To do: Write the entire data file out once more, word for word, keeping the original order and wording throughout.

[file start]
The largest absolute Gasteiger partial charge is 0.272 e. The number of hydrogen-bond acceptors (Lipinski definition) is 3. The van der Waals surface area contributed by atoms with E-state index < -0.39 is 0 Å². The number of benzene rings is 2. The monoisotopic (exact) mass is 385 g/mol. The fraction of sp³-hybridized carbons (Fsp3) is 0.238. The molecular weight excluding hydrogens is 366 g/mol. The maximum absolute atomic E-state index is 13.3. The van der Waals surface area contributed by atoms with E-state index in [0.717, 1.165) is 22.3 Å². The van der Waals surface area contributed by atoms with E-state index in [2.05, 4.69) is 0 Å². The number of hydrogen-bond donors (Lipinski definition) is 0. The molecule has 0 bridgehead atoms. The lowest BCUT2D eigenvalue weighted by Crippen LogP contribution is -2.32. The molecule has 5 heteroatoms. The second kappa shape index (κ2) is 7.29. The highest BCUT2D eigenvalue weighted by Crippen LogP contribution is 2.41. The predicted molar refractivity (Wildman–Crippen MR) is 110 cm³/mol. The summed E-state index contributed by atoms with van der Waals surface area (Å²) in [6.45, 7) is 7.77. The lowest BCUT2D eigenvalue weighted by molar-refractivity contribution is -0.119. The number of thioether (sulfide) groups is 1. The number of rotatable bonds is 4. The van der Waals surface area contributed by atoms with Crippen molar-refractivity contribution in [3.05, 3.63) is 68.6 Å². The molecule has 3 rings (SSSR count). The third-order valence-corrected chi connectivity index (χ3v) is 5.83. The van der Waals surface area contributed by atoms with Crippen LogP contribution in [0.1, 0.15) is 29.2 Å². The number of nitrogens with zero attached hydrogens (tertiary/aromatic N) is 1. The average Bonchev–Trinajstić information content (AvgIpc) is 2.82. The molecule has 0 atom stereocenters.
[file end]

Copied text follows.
The largest absolute Gasteiger partial charge is 0.272 e. The number of hydrogen-bond acceptors (Lipinski definition) is 3. The van der Waals surface area contributed by atoms with E-state index < -0.39 is 0 Å². The number of benzene rings is 2. The monoisotopic (exact) mass is 385 g/mol. The fraction of sp³-hybridized carbons (Fsp3) is 0.238. The molecular weight excluding hydrogens is 366 g/mol. The maximum absolute atomic E-state index is 13.3. The van der Waals surface area contributed by atoms with E-state index in [0.717, 1.165) is 22.3 Å². The van der Waals surface area contributed by atoms with E-state index in [2.05, 4.69) is 0 Å². The number of hydrogen-bond donors (Lipinski definition) is 0. The molecule has 0 bridgehead atoms. The lowest BCUT2D eigenvalue weighted by Crippen LogP contribution is -2.32. The molecule has 5 heteroatoms. The second kappa shape index (κ2) is 7.29. The highest BCUT2D eigenvalue weighted by Crippen LogP contribution is 2.41. The predicted molar refractivity (Wildman–Crippen MR) is 110 cm³/mol. The summed E-state index contributed by atoms with van der Waals surface area (Å²) in [6.45, 7) is 7.77. The lowest BCUT2D eigenvalue weighted by molar-refractivity contribution is -0.119. The number of thioether (sulfide) groups is 1. The number of rotatable bonds is 4. The van der Waals surface area contributed by atoms with Crippen molar-refractivity contribution in [3.05, 3.63) is 68.6 Å². The molecule has 3 rings (SSSR count). The third-order valence-corrected chi connectivity index (χ3v) is 5.83. The van der Waals surface area contributed by atoms with Crippen LogP contribution in [0.1, 0.15) is 29.2 Å². The number of nitrogens with zero attached hydrogens (tertiary/aromatic N) is 1. The average Bonchev–Trinajstić information content (AvgIpc) is 2.82. The molecule has 0 atom stereocenters.